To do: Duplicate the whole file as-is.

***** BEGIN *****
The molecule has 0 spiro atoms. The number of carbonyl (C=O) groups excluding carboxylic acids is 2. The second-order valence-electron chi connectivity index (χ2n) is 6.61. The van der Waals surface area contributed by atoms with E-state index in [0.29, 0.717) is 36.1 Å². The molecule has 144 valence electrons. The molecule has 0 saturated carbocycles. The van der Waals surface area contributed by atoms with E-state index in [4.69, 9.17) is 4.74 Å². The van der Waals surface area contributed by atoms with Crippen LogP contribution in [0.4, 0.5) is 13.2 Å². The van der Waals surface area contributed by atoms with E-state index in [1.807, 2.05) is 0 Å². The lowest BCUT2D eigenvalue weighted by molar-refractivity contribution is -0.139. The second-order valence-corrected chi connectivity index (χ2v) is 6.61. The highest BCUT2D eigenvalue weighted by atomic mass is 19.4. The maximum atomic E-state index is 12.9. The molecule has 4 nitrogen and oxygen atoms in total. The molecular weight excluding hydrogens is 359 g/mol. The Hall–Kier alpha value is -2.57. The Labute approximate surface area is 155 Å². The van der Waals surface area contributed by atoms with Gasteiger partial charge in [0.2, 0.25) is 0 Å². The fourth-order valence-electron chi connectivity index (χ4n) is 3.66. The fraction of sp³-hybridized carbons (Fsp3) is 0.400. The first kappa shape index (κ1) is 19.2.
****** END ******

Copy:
The molecule has 0 spiro atoms. The number of carbonyl (C=O) groups excluding carboxylic acids is 2. The second-order valence-electron chi connectivity index (χ2n) is 6.61. The van der Waals surface area contributed by atoms with E-state index in [0.29, 0.717) is 36.1 Å². The molecule has 144 valence electrons. The molecule has 0 saturated carbocycles. The van der Waals surface area contributed by atoms with E-state index in [4.69, 9.17) is 4.74 Å². The van der Waals surface area contributed by atoms with Crippen LogP contribution in [0.4, 0.5) is 13.2 Å². The van der Waals surface area contributed by atoms with E-state index in [1.807, 2.05) is 0 Å². The lowest BCUT2D eigenvalue weighted by molar-refractivity contribution is -0.139. The second-order valence-corrected chi connectivity index (χ2v) is 6.61. The highest BCUT2D eigenvalue weighted by atomic mass is 19.4. The maximum atomic E-state index is 12.9. The molecule has 4 nitrogen and oxygen atoms in total. The molecular weight excluding hydrogens is 359 g/mol. The Hall–Kier alpha value is -2.57. The Labute approximate surface area is 155 Å². The van der Waals surface area contributed by atoms with Gasteiger partial charge in [0.2, 0.25) is 0 Å². The fourth-order valence-electron chi connectivity index (χ4n) is 3.66. The fraction of sp³-hybridized carbons (Fsp3) is 0.400. The first kappa shape index (κ1) is 19.2.